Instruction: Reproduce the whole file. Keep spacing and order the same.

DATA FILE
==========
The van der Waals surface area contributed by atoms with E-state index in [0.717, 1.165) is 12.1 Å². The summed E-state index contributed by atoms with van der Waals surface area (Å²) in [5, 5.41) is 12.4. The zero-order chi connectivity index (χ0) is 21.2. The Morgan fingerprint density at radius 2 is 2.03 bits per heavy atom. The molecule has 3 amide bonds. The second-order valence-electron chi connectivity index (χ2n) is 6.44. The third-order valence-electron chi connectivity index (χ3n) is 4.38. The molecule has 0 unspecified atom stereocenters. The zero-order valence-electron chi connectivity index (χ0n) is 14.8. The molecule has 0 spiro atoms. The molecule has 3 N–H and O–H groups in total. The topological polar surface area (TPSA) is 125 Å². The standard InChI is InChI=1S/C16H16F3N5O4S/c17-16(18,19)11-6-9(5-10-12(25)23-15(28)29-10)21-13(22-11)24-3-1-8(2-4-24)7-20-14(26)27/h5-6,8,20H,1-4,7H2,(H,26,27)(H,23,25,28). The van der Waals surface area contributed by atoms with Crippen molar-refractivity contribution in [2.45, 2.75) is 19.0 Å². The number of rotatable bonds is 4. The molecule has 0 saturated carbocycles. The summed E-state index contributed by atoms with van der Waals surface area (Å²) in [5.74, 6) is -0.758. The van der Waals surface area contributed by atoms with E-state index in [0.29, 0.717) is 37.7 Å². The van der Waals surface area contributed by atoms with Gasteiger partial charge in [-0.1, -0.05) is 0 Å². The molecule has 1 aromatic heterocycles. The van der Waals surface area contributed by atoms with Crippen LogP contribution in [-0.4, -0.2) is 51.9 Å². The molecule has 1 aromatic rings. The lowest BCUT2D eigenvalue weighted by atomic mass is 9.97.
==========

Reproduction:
The van der Waals surface area contributed by atoms with E-state index in [0.717, 1.165) is 12.1 Å². The summed E-state index contributed by atoms with van der Waals surface area (Å²) in [5, 5.41) is 12.4. The zero-order chi connectivity index (χ0) is 21.2. The Morgan fingerprint density at radius 2 is 2.03 bits per heavy atom. The molecule has 3 amide bonds. The second-order valence-electron chi connectivity index (χ2n) is 6.44. The third-order valence-electron chi connectivity index (χ3n) is 4.38. The molecule has 0 unspecified atom stereocenters. The zero-order valence-electron chi connectivity index (χ0n) is 14.8. The molecule has 0 spiro atoms. The molecule has 3 N–H and O–H groups in total. The topological polar surface area (TPSA) is 125 Å². The standard InChI is InChI=1S/C16H16F3N5O4S/c17-16(18,19)11-6-9(5-10-12(25)23-15(28)29-10)21-13(22-11)24-3-1-8(2-4-24)7-20-14(26)27/h5-6,8,20H,1-4,7H2,(H,26,27)(H,23,25,28). The van der Waals surface area contributed by atoms with Crippen molar-refractivity contribution in [2.45, 2.75) is 19.0 Å². The number of rotatable bonds is 4. The molecule has 0 saturated carbocycles. The summed E-state index contributed by atoms with van der Waals surface area (Å²) in [5.74, 6) is -0.758. The van der Waals surface area contributed by atoms with E-state index in [0.29, 0.717) is 37.7 Å². The van der Waals surface area contributed by atoms with Gasteiger partial charge in [-0.1, -0.05) is 0 Å². The molecule has 1 aromatic heterocycles. The van der Waals surface area contributed by atoms with Crippen LogP contribution in [-0.4, -0.2) is 51.9 Å². The molecule has 1 aromatic rings. The lowest BCUT2D eigenvalue weighted by atomic mass is 9.97.